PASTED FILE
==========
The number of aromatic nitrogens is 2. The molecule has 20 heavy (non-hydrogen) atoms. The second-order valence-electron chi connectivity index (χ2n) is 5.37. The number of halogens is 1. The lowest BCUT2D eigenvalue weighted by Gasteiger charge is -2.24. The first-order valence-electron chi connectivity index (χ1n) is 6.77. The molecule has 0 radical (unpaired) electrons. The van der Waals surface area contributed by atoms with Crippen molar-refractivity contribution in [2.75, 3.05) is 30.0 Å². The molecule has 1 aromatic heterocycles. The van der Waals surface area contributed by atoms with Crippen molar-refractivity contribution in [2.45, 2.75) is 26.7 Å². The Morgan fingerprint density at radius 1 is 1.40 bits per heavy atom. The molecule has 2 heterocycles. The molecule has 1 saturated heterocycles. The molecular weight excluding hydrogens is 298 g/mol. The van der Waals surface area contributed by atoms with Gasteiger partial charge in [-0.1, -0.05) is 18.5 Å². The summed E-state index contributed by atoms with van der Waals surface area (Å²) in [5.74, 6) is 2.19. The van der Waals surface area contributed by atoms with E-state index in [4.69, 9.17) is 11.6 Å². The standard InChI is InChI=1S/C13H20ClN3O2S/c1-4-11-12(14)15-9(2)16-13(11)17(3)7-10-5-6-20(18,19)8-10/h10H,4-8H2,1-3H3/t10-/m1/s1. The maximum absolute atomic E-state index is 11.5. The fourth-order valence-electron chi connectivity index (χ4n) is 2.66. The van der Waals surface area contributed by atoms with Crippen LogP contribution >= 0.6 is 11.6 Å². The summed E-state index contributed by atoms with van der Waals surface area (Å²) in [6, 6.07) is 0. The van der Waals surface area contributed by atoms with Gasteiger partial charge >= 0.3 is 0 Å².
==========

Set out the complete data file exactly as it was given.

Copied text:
The number of aromatic nitrogens is 2. The molecule has 20 heavy (non-hydrogen) atoms. The second-order valence-electron chi connectivity index (χ2n) is 5.37. The number of halogens is 1. The lowest BCUT2D eigenvalue weighted by Gasteiger charge is -2.24. The first-order valence-electron chi connectivity index (χ1n) is 6.77. The molecule has 0 radical (unpaired) electrons. The van der Waals surface area contributed by atoms with Crippen molar-refractivity contribution in [2.75, 3.05) is 30.0 Å². The molecule has 1 aromatic heterocycles. The van der Waals surface area contributed by atoms with Crippen molar-refractivity contribution in [2.45, 2.75) is 26.7 Å². The Morgan fingerprint density at radius 1 is 1.40 bits per heavy atom. The molecule has 2 heterocycles. The molecule has 1 saturated heterocycles. The molecular weight excluding hydrogens is 298 g/mol. The van der Waals surface area contributed by atoms with Gasteiger partial charge in [-0.1, -0.05) is 18.5 Å². The summed E-state index contributed by atoms with van der Waals surface area (Å²) in [5.74, 6) is 2.19. The van der Waals surface area contributed by atoms with E-state index in [4.69, 9.17) is 11.6 Å². The standard InChI is InChI=1S/C13H20ClN3O2S/c1-4-11-12(14)15-9(2)16-13(11)17(3)7-10-5-6-20(18,19)8-10/h10H,4-8H2,1-3H3/t10-/m1/s1. The maximum absolute atomic E-state index is 11.5. The fourth-order valence-electron chi connectivity index (χ4n) is 2.66. The van der Waals surface area contributed by atoms with Crippen LogP contribution >= 0.6 is 11.6 Å². The summed E-state index contributed by atoms with van der Waals surface area (Å²) in [6, 6.07) is 0. The van der Waals surface area contributed by atoms with Gasteiger partial charge >= 0.3 is 0 Å².